‘Casting’ Crimes


Due to glut in supply and lack of demand, a capitalist world assures that the free market relies on aggressive competition. The forms this competition takes vary according to the fields of demand, be they business, media and film, teaching, government services and so on. It absolves the competing parties of ‘ethics’ because any edge over the other is welcome as long as it does the job well. This is partly a reason for the growth of the unorganised sector of work that treats its employees miserably and compromises on their basic dignity and rights. However, the exploitation inherent in this competition- be it that of students committing suicides due to poor marks, politicians slandering each other to access larger vote-banks, businessmen buying off parties standing in their way, people working in ‘hereditary’ occupations on account of nepotism, or farmers being forced to kill themselves because of the ravages of the market; all these forms need to be condemned. Denying someone human rights to satisfy one’s own desires should not be justified in any way. One manifestation of the ‘dirty secret’ of this world is that of skeletons tumbling out of hunky dory media houses and film studios, namely in the practice of the casting couch.

Famous Hollywood producer Harvey Weinstein, well-known for his irascible temper and success in the industry, has been accused of sexually harassing a minimum of 40 actresses who have spoken out in a shocking New York Times issue. He is reported to have asked actresses for sexual favours, conversed with them inappropriately and unprofessionally, and forced them to subject to his whims (mostly of a personal nature). Notwithstanding the interesting parallels that can be drawn between this movie mogul and Donald Trump’s ‘locker-room talk’, it must be remembered that this is not surprising because everyone in the industry is well aware of what goes on behind the scenes. The complicity of journalists, actors and actresses, and politicians forms a murky nexus that condones exploitation as has been remarked by TV writer-producer Peter Mehlman “Our business takes place under office headsets, over acoustically dangerous restaurant tables and we just want to — need to — be in the know enough to say ‘Oh my God,’ make the most convenient joke and then whisper the open secret to someone else…it would nice if we recognized our own complicity in monstrous conduct . . . but then this isn’t a nice place.”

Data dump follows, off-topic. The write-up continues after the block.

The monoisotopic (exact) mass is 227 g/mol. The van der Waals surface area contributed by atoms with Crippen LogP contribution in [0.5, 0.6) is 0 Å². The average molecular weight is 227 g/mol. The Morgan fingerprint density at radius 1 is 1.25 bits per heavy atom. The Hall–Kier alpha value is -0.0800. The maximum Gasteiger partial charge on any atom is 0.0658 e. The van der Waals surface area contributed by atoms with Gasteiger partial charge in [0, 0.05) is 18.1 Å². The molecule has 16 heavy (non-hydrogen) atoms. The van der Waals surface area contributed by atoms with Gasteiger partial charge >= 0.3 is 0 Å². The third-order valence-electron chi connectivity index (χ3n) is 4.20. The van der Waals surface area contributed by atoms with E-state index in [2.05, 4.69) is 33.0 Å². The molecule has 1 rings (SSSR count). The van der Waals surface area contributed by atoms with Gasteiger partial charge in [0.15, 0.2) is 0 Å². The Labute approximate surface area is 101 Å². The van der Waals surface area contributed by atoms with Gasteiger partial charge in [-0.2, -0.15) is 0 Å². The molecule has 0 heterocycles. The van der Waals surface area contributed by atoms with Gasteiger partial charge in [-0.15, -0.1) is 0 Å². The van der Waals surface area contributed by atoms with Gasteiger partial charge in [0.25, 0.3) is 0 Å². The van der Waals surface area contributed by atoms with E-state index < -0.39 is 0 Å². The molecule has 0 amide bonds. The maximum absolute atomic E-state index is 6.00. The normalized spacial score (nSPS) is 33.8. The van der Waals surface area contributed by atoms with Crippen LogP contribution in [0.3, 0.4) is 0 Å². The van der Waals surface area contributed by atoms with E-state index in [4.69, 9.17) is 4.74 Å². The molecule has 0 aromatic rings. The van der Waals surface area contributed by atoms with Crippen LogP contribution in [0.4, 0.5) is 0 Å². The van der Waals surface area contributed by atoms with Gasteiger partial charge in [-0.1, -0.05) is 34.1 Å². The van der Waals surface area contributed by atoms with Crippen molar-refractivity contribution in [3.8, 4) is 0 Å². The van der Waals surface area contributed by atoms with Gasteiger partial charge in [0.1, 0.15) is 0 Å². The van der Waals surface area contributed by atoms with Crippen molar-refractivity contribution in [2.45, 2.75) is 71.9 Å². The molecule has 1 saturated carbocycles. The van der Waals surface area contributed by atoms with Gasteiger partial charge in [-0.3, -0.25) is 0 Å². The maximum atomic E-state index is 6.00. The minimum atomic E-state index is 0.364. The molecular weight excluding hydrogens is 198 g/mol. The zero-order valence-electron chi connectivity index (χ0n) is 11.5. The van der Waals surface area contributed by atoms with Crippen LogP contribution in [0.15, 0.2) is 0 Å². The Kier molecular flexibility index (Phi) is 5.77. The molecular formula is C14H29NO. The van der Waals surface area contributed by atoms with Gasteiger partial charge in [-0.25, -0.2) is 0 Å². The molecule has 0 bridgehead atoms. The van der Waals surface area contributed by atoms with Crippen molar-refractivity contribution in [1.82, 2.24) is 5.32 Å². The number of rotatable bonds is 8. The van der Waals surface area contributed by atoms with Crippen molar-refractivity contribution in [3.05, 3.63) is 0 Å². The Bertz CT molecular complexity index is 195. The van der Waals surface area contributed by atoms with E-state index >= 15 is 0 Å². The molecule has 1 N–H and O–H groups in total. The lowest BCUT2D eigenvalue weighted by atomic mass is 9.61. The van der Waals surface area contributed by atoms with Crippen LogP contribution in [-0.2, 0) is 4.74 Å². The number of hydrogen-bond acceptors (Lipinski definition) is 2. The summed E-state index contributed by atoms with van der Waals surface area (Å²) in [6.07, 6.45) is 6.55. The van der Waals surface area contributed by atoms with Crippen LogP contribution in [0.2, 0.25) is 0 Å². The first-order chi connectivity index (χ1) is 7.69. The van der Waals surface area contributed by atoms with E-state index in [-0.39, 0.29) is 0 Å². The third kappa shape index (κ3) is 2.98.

Many critics and feminists have reflected on the reasons for this deliberate silence and silencing of the victims. Some associate it with the problematic stance of the objectified portrayal of women on the silver screen, because ‘selling their wares’ as Hollywood fantasies (Marilyn Monroe comes to mind) is perceived as justifying asking for the ‘wares’ in real life. After all, trouncing competition needs extra effort and resources, which for many women and men are identified as non-consensual pleasure given to those in power. It can be traced back to the conjoined role played by and attributed to the first recorded actresses-prostitutes, such as Nell Gwyn. Not succumbing to this pressure or bluntly rejecting it halts one’s career completely.

“Hotel rooms inhabit a separate moral universe,” Tom Stoppard observes, explaining the use of private spaces for professional services as unethical and oppressive. All these factors combine to give the likes of Weinstein unfettered power, making them behave like megalomaniac ‘gods’ because they are indispensable and many new power-holders attribute their rise to them. Meryl Streep’s joke at the Golden Globes converts its lighter vein to a darker reality, “I want to thank God — Harvey Weinstein…The punisher. Old Testament, I guess.”

Feminist actress Mayim Bialik recently penned down an op-ed about surviving in a world of Weinsteins. Her essay was centred on criticizing the need of “immersing” herself “in a business that rewarded physical beauty and sex appeal above all else,” which incidentally inaccurately positioned her argument because it seemed like she was indulging in victim-blaming. By emphasizing on how her conservative values and lack of adherence to beauty standards protected her from the casting couch, she completely misses the point. Sexual harassment is not about what one is wearing, how one looks, or the choices one makes. It is dependent on an unequal world where respect and security for women and men, are missing. The victim is never responsible for Weinsteins to prey on him/her, because assault must be viewed as an attack that is not invited. The predators need to be made accountable, not the prey.

-Contributed by Tript

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